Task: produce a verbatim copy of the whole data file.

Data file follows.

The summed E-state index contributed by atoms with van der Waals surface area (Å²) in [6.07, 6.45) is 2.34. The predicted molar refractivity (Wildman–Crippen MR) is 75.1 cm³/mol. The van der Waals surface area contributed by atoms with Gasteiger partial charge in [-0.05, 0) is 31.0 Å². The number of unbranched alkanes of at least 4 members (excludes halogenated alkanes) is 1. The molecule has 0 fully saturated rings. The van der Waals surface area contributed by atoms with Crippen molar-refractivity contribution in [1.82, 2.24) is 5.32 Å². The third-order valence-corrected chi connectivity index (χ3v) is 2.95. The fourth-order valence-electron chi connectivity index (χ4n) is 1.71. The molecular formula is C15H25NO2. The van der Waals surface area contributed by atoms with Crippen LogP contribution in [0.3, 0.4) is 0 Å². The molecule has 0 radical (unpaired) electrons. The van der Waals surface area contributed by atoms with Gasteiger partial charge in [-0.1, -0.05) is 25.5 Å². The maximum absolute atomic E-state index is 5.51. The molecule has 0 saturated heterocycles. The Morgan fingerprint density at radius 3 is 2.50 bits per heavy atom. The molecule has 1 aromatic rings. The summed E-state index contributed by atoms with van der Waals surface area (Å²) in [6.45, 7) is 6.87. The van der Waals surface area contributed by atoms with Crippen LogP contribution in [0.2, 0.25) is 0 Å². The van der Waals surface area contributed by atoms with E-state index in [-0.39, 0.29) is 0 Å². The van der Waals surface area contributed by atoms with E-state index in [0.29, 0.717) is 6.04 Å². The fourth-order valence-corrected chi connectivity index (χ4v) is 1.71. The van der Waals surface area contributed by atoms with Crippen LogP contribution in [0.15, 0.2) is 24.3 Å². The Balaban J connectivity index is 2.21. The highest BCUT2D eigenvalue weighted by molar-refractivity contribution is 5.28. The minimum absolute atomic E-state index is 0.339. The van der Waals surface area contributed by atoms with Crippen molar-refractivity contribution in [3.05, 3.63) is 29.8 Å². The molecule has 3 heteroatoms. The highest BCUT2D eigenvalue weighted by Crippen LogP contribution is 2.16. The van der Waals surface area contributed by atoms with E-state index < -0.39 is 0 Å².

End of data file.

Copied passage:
The summed E-state index contributed by atoms with van der Waals surface area (Å²) in [6.07, 6.45) is 2.34. The predicted molar refractivity (Wildman–Crippen MR) is 75.1 cm³/mol. The van der Waals surface area contributed by atoms with Gasteiger partial charge in [-0.05, 0) is 31.0 Å². The number of unbranched alkanes of at least 4 members (excludes halogenated alkanes) is 1. The molecule has 0 fully saturated rings. The van der Waals surface area contributed by atoms with Crippen molar-refractivity contribution in [1.82, 2.24) is 5.32 Å². The third-order valence-corrected chi connectivity index (χ3v) is 2.95. The fourth-order valence-electron chi connectivity index (χ4n) is 1.71. The molecular formula is C15H25NO2. The van der Waals surface area contributed by atoms with Crippen LogP contribution in [0.3, 0.4) is 0 Å². The molecule has 0 radical (unpaired) electrons. The van der Waals surface area contributed by atoms with Gasteiger partial charge in [-0.1, -0.05) is 25.5 Å². The maximum absolute atomic E-state index is 5.51. The molecule has 0 saturated heterocycles. The Morgan fingerprint density at radius 3 is 2.50 bits per heavy atom. The molecule has 1 aromatic rings. The summed E-state index contributed by atoms with van der Waals surface area (Å²) in [6.45, 7) is 6.87. The van der Waals surface area contributed by atoms with Crippen LogP contribution in [0.2, 0.25) is 0 Å². The van der Waals surface area contributed by atoms with E-state index in [-0.39, 0.29) is 0 Å². The van der Waals surface area contributed by atoms with E-state index in [0.29, 0.717) is 6.04 Å². The fourth-order valence-corrected chi connectivity index (χ4v) is 1.71. The van der Waals surface area contributed by atoms with Crippen LogP contribution in [0.15, 0.2) is 24.3 Å². The Balaban J connectivity index is 2.21. The highest BCUT2D eigenvalue weighted by molar-refractivity contribution is 5.28. The minimum absolute atomic E-state index is 0.339. The van der Waals surface area contributed by atoms with Crippen molar-refractivity contribution in [3.05, 3.63) is 29.8 Å². The molecule has 3 heteroatoms. The highest BCUT2D eigenvalue weighted by Crippen LogP contribution is 2.16. The van der Waals surface area contributed by atoms with E-state index < -0.39 is 0 Å².